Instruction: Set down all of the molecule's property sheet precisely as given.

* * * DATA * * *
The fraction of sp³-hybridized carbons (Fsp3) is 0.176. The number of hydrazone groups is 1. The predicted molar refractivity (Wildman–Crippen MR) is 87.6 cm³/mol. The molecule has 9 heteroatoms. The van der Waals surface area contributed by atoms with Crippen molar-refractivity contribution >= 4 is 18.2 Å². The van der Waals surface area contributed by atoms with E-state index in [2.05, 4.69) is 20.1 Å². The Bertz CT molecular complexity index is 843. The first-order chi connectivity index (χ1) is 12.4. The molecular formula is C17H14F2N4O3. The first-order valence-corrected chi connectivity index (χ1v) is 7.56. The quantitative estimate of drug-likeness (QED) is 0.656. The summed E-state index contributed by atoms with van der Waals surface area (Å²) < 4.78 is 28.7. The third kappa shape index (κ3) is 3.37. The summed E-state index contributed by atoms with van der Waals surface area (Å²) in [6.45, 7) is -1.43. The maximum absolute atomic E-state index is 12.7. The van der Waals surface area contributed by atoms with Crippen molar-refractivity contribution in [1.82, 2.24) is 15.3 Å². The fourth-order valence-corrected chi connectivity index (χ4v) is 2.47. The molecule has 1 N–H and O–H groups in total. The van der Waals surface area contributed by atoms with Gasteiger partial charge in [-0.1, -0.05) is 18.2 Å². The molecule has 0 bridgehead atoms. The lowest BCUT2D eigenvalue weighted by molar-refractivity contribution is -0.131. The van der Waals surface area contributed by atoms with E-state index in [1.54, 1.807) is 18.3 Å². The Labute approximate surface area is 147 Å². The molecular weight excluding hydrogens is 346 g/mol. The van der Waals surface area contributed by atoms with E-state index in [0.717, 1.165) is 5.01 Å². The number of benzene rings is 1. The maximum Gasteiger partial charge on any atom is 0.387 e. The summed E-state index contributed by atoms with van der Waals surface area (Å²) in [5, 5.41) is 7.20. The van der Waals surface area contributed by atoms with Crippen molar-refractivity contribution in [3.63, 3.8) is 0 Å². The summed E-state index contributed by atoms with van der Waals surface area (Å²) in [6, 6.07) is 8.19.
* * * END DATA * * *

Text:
The fraction of sp³-hybridized carbons (Fsp3) is 0.176. The number of hydrazone groups is 1. The predicted molar refractivity (Wildman–Crippen MR) is 87.6 cm³/mol. The molecule has 9 heteroatoms. The van der Waals surface area contributed by atoms with Crippen molar-refractivity contribution >= 4 is 18.2 Å². The van der Waals surface area contributed by atoms with E-state index in [2.05, 4.69) is 20.1 Å². The Bertz CT molecular complexity index is 843. The first-order chi connectivity index (χ1) is 12.4. The molecular formula is C17H14F2N4O3. The first-order valence-corrected chi connectivity index (χ1v) is 7.56. The quantitative estimate of drug-likeness (QED) is 0.656. The summed E-state index contributed by atoms with van der Waals surface area (Å²) < 4.78 is 28.7. The third kappa shape index (κ3) is 3.37. The summed E-state index contributed by atoms with van der Waals surface area (Å²) in [6.45, 7) is -1.43. The maximum absolute atomic E-state index is 12.7. The van der Waals surface area contributed by atoms with Crippen molar-refractivity contribution in [1.82, 2.24) is 15.3 Å². The fourth-order valence-corrected chi connectivity index (χ4v) is 2.47. The molecule has 1 N–H and O–H groups in total. The van der Waals surface area contributed by atoms with Gasteiger partial charge in [-0.1, -0.05) is 18.2 Å². The molecule has 0 bridgehead atoms. The lowest BCUT2D eigenvalue weighted by molar-refractivity contribution is -0.131. The van der Waals surface area contributed by atoms with E-state index in [1.54, 1.807) is 18.3 Å². The Labute approximate surface area is 147 Å². The molecular weight excluding hydrogens is 346 g/mol. The van der Waals surface area contributed by atoms with E-state index in [0.717, 1.165) is 5.01 Å². The number of benzene rings is 1. The maximum Gasteiger partial charge on any atom is 0.387 e. The summed E-state index contributed by atoms with van der Waals surface area (Å²) in [5, 5.41) is 7.20. The van der Waals surface area contributed by atoms with Crippen molar-refractivity contribution in [3.63, 3.8) is 0 Å². The summed E-state index contributed by atoms with van der Waals surface area (Å²) in [6, 6.07) is 8.19.